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10 days in a Italy Between Two RS Trips

Like many others, I’ve received a lot of good advice through this forum, so I would like to pay it back by describing my time in Italy as a solo traveler between two Rick Steves trips. I started my five week adventure in Italy with the Rick Steves southern Italy trip, which I enjoyed tremendously, but which I will not cover in this trip report. I ended my trip with the best of Switzerland Rick Steves trip, which was also enjoyable, but which is also not covered in this report.

Our Southern Italy trip ended in Naples, and I stayed on an extra two days in order to discover more about this fascinating city. Although it is accurately described as gritty and dirty, it is also a place of indescribable beauty and very friendly people. I stayed in an Airbnb near the train station. This location was not my first choice; however, the Airbnb host had notified me only two weeks before my trip that my original apartment choice was not available, and offered me this secondary choice. With such a short time until my trip, I didn’t have a lot of other choices. The apartment was beautiful and recently renovated, but the location was not optimal. However, it was convenient for me to access the train station on the day I left.

The Rick Steves tour does not include a visit to the Santa Chiara Church, which I would highly recommend for the beautiful tile work in the cloister. I also enjoyed a tour of Napoli Sotteranneo. Together with several of my RS tour companions, I attended a free choir concert at the beautiful Gesù Nuovo church on the night my tour ended. The concert ended with an unforgettable Pie Gesù solo. For a panoramic view the next day, I rode the funicular up to the Castel Sant’Elmo and then walked down the approximately 400 steps back to the Spanish Quarter. I ran into a very large political demonstration with a parade stretching around a km. down the main street. While the demonstration was peaceable, it was really large, so I took the opportunity to pass between parade units and go to another part of town. Unbelievably, while I was walking on SpaccaNapoli, I ran into the granddaughter of a friend, who was bumming around Europe. We enjoyed the concert together and then I took her and her travel companion out for dinner afterwards. On the recommendation of an Italian friend, I had been to Nennella a few nights earlier for dinner and thought the girls would enjoy the singing, dancing waiters and the friendly atmosphere. What I found out was that visiting Nennella on a weekday was far different than visiting on a weekend. We waited over a hour in a smoky, large crowd for a table (they don’t take reservations), and the restaurant was overcrowded, full of noisy bridal parties and students dancing on the tables and chugging cheap wine. Not at all enjoyable for me, but my two young companions enjoyed it. After a very late dinner I returned to my air BnB, did a load of laundry and got ready for my trip to Bologna the next day. (Continued)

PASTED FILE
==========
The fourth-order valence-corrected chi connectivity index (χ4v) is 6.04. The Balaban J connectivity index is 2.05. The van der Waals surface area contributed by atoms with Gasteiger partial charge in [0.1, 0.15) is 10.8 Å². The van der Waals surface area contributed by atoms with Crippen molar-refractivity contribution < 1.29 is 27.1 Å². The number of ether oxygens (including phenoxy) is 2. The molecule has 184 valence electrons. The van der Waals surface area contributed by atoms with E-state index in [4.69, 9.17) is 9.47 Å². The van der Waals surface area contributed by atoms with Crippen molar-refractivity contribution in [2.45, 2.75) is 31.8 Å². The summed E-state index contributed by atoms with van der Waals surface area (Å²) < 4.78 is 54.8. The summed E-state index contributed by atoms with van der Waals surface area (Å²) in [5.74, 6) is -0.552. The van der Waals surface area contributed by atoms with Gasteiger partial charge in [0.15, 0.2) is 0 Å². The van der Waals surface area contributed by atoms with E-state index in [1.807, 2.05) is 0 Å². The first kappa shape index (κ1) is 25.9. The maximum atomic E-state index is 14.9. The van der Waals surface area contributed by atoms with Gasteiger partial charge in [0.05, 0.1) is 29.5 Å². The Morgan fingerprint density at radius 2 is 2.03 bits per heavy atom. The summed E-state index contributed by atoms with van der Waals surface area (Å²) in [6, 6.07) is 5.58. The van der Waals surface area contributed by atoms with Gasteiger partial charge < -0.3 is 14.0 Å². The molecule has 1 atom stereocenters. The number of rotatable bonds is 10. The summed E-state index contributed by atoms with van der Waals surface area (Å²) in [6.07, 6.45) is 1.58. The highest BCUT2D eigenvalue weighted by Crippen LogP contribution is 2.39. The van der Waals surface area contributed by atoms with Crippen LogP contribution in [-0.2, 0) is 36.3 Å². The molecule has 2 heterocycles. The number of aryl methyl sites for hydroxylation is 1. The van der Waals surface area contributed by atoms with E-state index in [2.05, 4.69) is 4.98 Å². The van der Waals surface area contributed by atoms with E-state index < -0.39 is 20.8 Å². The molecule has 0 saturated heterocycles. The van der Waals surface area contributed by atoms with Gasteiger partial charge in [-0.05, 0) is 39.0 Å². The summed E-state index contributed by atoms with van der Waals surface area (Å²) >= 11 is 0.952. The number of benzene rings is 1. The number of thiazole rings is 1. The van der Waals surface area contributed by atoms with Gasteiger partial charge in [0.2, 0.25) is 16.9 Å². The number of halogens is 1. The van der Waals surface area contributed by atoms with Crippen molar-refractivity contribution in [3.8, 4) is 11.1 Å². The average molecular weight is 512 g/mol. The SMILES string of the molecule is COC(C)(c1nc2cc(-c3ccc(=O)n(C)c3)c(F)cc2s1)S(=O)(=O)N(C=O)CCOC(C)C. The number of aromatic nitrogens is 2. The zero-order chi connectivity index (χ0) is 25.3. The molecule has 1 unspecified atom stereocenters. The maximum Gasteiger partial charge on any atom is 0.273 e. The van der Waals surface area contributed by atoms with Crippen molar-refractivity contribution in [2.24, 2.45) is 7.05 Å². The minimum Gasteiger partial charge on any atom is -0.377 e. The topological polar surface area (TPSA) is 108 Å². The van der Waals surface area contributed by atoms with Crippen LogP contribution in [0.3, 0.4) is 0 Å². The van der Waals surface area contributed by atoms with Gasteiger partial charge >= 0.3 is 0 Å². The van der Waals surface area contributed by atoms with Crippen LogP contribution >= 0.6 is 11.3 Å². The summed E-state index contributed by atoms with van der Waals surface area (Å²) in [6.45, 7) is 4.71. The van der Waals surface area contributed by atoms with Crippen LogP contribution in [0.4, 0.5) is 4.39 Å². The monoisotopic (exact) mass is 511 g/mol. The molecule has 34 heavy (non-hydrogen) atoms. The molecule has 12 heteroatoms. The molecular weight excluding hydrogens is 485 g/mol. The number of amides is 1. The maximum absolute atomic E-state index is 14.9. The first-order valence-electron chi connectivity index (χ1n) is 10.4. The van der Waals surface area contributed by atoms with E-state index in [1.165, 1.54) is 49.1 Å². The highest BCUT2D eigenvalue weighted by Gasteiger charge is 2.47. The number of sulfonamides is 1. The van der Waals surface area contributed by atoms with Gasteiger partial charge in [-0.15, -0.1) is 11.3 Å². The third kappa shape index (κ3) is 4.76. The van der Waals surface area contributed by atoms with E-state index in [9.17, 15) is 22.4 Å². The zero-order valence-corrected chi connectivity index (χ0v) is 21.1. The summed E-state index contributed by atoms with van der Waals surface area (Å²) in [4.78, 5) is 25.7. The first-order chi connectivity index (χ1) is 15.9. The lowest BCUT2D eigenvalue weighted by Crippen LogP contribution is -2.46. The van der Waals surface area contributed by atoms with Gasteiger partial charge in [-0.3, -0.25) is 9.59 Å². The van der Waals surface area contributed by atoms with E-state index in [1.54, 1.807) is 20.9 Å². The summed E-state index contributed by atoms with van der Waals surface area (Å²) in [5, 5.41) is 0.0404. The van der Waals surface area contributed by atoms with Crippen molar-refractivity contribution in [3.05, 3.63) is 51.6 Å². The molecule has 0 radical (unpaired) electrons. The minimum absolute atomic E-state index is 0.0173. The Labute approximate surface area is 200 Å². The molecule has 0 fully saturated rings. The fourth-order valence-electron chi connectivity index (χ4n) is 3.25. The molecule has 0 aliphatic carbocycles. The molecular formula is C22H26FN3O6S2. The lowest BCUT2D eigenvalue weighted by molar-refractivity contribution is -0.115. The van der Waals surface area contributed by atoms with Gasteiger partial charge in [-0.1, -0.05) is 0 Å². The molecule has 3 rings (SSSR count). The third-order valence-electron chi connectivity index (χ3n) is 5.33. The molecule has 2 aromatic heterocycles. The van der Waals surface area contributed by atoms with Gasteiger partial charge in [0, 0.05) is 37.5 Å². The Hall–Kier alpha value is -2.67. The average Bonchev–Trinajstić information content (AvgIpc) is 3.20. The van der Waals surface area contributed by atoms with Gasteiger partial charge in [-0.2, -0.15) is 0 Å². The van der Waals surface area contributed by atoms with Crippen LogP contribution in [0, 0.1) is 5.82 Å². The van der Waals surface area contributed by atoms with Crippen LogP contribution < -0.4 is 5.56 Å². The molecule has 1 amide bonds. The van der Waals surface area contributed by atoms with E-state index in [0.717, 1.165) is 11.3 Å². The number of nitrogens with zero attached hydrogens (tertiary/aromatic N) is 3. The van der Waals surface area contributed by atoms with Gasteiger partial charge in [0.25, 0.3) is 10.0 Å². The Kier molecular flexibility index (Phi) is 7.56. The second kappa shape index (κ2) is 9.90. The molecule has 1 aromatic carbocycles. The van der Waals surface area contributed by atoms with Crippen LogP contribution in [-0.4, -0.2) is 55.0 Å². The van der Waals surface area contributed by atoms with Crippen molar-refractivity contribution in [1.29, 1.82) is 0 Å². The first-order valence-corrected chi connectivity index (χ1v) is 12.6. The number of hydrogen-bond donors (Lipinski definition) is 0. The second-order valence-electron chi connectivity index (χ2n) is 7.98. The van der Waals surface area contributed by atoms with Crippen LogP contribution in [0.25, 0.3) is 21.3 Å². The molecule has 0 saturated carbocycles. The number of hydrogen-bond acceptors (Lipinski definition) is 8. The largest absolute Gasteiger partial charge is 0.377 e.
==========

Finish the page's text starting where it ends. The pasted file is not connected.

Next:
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I took the FrecciaRossa to Bologna, having made reservations several months earlier to save on the fare. In Bologna, I also saved money by staying in a monastery. This was my first time staying in a monastery, but it certainly will not be my last. I paid only €50 for my single room, which had a private bath and a balcony. While some monasteries had earlier curfews, the only restriction at my location was that I had to be in by 1 AM and couldn’t leave before 7 AM, which was fine with my schedule. The monastery was located within easy walking distance to the town center, had free laundry facilities and offered lunch and dinner, in addition to the included breakfast. One night I decided to eat there in order to see what type of food was offered. It was incredibly inexpensive, €15 for a four course meal including wine, and the food was quite good. There were also options to have fewer courses for as little as €9.

I had booked a Bologna greeter, through Global Greeters, and enjoyed a four hour free walking tour through the city. In addition to me, there was one other couple, and we had all requested to see things not normally seen by tourists. Our guide was quite personable and very knowledgeable. We toured the city library, which is built over Roman ruins, and which contains a beautiful historic atrium. I was amused to hear that until very recently there were intramural basketball games played here under the beautiful ancient ceiling frescoes and over the glass floor tiles showing the Roman ruins. We also toured the 7 churches of Santo Stefano and the beautiful inlaid wood choir seats in the San Domenico cathedral. Global Greeters are available in many European cities and are a free and fun way to see a city through the eyes of a local.

I spent a day on a food tour by Amazing Italy food tours. While this is somewhat expensive, it is worth every penny. The group is limited in size to 10 or 12 people, and their tour operator picks people up at designated places in the city, early in the morning. We started with a tour of the parmigiano cheese factory, followed by tours of a family owned balsamic vinegar factory and a prosciutto factory. The final tour option was either a test drive at the Ferrari factory or a wine tasting at a vineyard. I chose the wine tasting. All of this included many samples of the wares at each place. Then it was followed by a four course restaurant lunch, which lasted well into the late afternoon. I really enjoyed this tour.